Encyclopedia of Coastal Science

2005 Edition
| Editors: Maurice L. Schwartz

Driftwood

  • Thomas A. Terich
Reference work entry
DOI: https://doi.org/10.1007/1-4020-3880-1_126

One of the pleasures of beachcombing is viewing and collecting driftwood of innumerable shapes and sizes which have washed up on a beach. Driftwood is the collective term for all types of freely floating wood on a water body or lodged upon a beach. Driftwood can be found on most marine shores of the world, but is generally in highest concentrations along the shores of the middle and higher latitudes in the boreal forest and arctic regions of the world.

Trees along forested coastlines undermined by wave erosion are a source of driftwood and drift logs, but streams and rivers emptying into the sea are the primary contributors. Limbs, root masses, and whole trees are eroded from the stream banks, or are products of logging practices or log storage and rafting. Trees and logs enter river channels to be transported down river during high flows or are lost within estuaries during log storage and log rafting. The drifting wood can become temporarily lodged in estuaries or flushed directly...

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Bibliography

  1. 1.
    Gooding, R.M., and Magnuson, J.J., 1967. Ecological significance of drifting objects to pelagic fishes. Pacific Science, 21: 486–497.Google Scholar
  2. 2.
    Haggblom, A., 1982. Driftwood in Svalbard as an indicator of sea ice conditions. Geografiska Annaler, 64A: 81–94.Google Scholar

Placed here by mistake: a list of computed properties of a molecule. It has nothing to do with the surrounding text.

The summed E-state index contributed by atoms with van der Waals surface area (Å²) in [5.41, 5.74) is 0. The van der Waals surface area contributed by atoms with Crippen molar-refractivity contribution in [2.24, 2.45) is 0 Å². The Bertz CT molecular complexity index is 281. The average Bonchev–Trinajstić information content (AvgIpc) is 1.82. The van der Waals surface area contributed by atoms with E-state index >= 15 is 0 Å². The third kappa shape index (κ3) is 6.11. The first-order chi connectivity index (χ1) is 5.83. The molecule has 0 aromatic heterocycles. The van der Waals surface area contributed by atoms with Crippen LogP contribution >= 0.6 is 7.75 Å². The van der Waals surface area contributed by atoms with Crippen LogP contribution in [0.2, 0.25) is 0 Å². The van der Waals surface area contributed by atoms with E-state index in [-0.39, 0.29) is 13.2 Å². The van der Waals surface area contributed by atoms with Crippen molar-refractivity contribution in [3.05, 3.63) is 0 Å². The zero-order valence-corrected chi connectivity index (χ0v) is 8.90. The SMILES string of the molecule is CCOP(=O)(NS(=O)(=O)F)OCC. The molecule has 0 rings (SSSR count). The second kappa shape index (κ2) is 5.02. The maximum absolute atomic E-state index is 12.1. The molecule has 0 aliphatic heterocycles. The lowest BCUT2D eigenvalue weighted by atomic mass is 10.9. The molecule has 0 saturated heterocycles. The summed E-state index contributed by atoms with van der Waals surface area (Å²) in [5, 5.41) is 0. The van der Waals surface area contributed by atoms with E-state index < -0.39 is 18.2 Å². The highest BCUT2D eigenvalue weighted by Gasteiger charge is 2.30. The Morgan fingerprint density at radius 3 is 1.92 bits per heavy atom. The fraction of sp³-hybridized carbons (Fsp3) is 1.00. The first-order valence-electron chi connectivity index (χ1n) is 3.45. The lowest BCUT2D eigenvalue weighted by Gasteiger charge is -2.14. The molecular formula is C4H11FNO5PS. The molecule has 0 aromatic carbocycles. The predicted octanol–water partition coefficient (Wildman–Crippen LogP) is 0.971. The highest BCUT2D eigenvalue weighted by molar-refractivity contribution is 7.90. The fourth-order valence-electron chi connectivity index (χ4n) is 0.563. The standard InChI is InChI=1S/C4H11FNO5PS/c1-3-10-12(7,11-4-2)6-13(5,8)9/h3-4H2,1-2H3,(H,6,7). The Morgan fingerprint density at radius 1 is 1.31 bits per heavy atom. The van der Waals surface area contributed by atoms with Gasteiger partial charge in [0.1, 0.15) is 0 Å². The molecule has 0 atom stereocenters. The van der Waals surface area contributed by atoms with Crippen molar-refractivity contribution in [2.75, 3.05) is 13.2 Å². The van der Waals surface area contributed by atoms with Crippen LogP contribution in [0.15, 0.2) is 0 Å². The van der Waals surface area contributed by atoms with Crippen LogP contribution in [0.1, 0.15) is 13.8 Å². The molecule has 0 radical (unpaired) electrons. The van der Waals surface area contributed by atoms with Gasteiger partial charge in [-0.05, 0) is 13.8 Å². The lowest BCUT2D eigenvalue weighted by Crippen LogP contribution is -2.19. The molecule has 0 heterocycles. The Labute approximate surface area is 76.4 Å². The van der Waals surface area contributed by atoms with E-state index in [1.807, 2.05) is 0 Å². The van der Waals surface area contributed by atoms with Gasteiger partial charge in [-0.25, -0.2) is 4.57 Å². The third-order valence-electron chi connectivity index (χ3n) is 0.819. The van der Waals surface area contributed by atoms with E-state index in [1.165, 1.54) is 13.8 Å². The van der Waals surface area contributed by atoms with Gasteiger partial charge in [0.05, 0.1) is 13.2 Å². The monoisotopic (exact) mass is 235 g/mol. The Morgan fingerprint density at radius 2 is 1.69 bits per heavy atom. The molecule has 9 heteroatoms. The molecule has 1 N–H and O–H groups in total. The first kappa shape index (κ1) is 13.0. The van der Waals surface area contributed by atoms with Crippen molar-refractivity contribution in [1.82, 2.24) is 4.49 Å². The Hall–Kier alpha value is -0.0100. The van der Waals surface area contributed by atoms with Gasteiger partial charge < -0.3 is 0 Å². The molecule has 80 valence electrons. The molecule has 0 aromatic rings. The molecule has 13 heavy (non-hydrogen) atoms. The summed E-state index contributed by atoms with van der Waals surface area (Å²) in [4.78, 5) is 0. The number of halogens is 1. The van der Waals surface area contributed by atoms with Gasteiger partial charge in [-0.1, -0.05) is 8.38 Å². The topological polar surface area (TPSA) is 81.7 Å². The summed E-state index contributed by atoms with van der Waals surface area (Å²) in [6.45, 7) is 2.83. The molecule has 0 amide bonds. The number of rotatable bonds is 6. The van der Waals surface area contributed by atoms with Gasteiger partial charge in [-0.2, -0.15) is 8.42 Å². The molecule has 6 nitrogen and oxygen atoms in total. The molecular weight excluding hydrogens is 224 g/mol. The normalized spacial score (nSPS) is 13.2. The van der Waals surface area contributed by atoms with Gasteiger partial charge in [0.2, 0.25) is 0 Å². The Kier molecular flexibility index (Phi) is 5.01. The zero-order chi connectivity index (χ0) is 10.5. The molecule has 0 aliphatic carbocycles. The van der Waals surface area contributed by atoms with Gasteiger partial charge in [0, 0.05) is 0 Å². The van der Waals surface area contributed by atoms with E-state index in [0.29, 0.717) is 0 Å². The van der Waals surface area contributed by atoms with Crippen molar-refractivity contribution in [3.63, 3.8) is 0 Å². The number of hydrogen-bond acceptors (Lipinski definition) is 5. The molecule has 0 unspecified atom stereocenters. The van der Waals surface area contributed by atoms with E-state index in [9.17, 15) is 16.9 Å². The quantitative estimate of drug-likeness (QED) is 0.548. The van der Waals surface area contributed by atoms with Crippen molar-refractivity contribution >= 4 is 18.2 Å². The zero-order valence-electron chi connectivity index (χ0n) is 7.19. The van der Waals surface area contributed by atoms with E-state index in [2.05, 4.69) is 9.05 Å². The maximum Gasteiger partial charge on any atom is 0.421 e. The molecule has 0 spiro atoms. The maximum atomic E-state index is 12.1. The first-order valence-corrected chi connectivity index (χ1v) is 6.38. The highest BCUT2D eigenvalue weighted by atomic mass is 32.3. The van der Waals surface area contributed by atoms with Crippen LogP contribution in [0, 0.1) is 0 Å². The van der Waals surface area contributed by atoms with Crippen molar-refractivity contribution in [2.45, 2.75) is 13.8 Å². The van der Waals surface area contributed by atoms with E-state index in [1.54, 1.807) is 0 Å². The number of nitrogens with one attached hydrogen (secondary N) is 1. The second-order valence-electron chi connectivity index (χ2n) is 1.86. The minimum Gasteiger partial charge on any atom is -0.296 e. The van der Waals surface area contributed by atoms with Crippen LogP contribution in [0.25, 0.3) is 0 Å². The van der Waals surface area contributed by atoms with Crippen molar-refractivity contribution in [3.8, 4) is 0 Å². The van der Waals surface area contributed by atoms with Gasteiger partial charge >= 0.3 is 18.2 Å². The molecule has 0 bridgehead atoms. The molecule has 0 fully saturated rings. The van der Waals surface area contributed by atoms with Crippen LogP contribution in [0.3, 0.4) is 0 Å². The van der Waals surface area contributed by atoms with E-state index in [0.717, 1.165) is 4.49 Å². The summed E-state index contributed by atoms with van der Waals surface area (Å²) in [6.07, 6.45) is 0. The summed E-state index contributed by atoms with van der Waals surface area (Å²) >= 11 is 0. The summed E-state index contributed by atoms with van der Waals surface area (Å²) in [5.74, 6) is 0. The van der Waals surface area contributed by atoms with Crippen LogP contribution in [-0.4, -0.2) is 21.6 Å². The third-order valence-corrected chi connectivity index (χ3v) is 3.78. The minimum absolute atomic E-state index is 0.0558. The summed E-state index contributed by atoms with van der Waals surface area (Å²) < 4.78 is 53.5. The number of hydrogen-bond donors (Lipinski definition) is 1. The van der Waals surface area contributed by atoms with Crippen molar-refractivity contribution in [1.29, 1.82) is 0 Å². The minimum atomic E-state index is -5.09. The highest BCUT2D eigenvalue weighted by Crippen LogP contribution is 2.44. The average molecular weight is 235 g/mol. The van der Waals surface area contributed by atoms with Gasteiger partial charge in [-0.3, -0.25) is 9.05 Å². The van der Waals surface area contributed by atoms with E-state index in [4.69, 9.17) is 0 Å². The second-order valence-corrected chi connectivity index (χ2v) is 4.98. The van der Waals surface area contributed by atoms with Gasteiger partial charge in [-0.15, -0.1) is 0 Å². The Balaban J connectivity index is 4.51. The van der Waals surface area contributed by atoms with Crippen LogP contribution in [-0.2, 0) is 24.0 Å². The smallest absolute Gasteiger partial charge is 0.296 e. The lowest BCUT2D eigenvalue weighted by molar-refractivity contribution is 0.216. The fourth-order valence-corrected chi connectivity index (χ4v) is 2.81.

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    .Maser, C. et al., 1988. From the Forest to the Sea: A Story of Fall Trees. Gen. Tech. Rep. PNW-GTR-229. U.S. Department of Agriculture, Forest Service, pp. 83–149.Google Scholar
  4. 4.
    Sedell, J.R., and Duval, W.S., 1985. Water transportation and storage of logs. In Meehan, W.R. (eds.) Influence of forest and rangeland management on anadromous fish habitat in western North America. Gen. Tech. Rep. PNW-186. U.S. Department of Agriculture, Forest Service. Pacific Northwest Forest and Range Experiment Station, pp. 1–68.Google Scholar

Cross-references

  1. 1.
    Beach ErosionGoogle Scholar
  2. 2.
    Beach FeaturesGoogle Scholar
  3. 3.
    Debris, Onshore and OffshoreGoogle Scholar
  4. 4.
    Human Impact on CoastsGoogle Scholar
  5. 5.
    Natural HazardsGoogle Scholar

Copyright information

© Springer 2005

Authors and Affiliations

  • Thomas A. Terich

There are no affiliations available